Saturday, December 28, 2019

What Did the Lady Forget (1937)

By the time Ozu made his second talkie, he already seems more comfortable with the addition of sound to his cinema.  There is none of the awkwardness that seemed to pervade his previous film.  In fact, Ozu seems far less concerned with form in general and this work although of value is one of the least formally interesting works of his I have seen.

By spending less time on perfecting the form of his work, Ozu is able to invest an unusual amount of time and energy in exploring numerous themes.  He examines the evolving role of the woman in society.  He looks at marriage and the balance necessary to keep both sides of the relationship happy and healthy.  Ozu also questions other societal norms, such as when a woman is too old to have a baby.  In the film, Ozu seems to be comparing and contrasting a number of items - man vs woman, single vs married, adulthood vs youth.  Interestingly, for the first time, Ozu also hints at sex in marriage, a subject he almost seemed too shy to address before now.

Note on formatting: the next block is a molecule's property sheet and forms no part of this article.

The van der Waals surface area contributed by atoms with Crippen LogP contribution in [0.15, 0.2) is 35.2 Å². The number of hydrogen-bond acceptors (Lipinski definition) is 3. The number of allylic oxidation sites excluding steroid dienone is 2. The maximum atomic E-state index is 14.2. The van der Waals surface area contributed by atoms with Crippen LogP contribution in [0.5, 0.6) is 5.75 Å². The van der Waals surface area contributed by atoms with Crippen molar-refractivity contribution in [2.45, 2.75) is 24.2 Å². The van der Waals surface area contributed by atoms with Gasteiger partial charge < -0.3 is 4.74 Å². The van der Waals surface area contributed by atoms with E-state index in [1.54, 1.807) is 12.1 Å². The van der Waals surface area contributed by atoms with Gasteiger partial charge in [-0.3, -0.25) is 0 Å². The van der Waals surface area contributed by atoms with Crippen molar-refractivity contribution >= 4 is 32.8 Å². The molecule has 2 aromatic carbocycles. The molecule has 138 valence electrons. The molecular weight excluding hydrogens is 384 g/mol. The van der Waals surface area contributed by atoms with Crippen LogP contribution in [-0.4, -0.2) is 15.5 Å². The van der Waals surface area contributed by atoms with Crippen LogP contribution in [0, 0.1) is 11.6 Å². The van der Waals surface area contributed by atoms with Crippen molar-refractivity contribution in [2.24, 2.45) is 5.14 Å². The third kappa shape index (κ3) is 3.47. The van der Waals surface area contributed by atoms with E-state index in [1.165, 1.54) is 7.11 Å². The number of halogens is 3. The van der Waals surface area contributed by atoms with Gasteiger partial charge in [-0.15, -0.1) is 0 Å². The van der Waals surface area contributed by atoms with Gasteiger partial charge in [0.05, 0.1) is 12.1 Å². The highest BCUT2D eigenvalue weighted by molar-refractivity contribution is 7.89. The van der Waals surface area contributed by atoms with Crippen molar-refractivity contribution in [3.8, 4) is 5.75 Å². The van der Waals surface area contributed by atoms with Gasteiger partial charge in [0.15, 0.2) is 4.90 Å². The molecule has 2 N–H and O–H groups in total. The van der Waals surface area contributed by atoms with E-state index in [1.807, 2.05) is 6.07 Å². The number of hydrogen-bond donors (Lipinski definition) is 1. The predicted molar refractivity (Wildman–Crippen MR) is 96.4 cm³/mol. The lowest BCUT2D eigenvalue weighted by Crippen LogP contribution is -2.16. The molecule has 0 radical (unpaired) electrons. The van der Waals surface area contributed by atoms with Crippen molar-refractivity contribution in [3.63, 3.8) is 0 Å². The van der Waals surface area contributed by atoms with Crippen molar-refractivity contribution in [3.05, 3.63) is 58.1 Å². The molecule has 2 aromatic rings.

It is not a very memorable work but a chronologically valuable film linking the end of his early sound period and what I anticipate will be the start of the formally rich period that will last the remainder of Ozu's career.


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